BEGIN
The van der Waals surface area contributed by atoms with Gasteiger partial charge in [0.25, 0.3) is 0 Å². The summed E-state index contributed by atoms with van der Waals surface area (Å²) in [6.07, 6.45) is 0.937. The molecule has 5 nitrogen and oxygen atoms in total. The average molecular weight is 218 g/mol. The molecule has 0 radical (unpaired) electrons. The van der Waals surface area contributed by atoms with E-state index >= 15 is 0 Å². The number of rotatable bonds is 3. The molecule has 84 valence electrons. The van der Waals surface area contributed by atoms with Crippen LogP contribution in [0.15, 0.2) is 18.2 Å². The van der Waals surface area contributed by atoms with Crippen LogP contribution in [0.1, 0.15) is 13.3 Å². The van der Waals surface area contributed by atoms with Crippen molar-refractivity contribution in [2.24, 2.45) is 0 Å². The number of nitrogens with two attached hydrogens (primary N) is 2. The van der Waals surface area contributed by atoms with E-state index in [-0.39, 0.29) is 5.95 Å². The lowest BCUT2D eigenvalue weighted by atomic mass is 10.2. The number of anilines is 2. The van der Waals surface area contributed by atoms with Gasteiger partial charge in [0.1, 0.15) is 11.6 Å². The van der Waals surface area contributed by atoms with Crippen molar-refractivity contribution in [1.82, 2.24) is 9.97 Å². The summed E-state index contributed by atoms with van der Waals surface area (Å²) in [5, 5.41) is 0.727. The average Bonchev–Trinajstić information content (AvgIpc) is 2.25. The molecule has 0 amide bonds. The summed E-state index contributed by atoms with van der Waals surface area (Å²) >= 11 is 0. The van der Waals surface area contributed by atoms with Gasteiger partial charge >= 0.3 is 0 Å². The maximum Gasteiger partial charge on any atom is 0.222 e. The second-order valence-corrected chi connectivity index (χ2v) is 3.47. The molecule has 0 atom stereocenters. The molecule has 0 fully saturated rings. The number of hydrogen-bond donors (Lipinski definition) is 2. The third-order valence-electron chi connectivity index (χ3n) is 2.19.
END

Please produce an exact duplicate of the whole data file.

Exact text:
The van der Waals surface area contributed by atoms with Gasteiger partial charge in [0.25, 0.3) is 0 Å². The summed E-state index contributed by atoms with van der Waals surface area (Å²) in [6.07, 6.45) is 0.937. The molecule has 5 nitrogen and oxygen atoms in total. The average molecular weight is 218 g/mol. The molecule has 0 radical (unpaired) electrons. The van der Waals surface area contributed by atoms with E-state index >= 15 is 0 Å². The number of rotatable bonds is 3. The molecule has 84 valence electrons. The van der Waals surface area contributed by atoms with Crippen LogP contribution in [0.15, 0.2) is 18.2 Å². The van der Waals surface area contributed by atoms with Crippen LogP contribution in [0.1, 0.15) is 13.3 Å². The van der Waals surface area contributed by atoms with Crippen molar-refractivity contribution in [2.24, 2.45) is 0 Å². The number of nitrogens with two attached hydrogens (primary N) is 2. The van der Waals surface area contributed by atoms with E-state index in [-0.39, 0.29) is 5.95 Å². The lowest BCUT2D eigenvalue weighted by atomic mass is 10.2. The number of anilines is 2. The van der Waals surface area contributed by atoms with Gasteiger partial charge in [0.1, 0.15) is 11.6 Å². The van der Waals surface area contributed by atoms with Crippen molar-refractivity contribution in [1.82, 2.24) is 9.97 Å². The summed E-state index contributed by atoms with van der Waals surface area (Å²) in [5, 5.41) is 0.727. The average Bonchev–Trinajstić information content (AvgIpc) is 2.25. The molecule has 0 amide bonds. The summed E-state index contributed by atoms with van der Waals surface area (Å²) >= 11 is 0. The van der Waals surface area contributed by atoms with Gasteiger partial charge >= 0.3 is 0 Å². The maximum Gasteiger partial charge on any atom is 0.222 e. The second-order valence-corrected chi connectivity index (χ2v) is 3.47. The molecule has 0 atom stereocenters. The molecule has 0 fully saturated rings. The number of hydrogen-bond donors (Lipinski definition) is 2. The third-order valence-electron chi connectivity index (χ3n) is 2.19.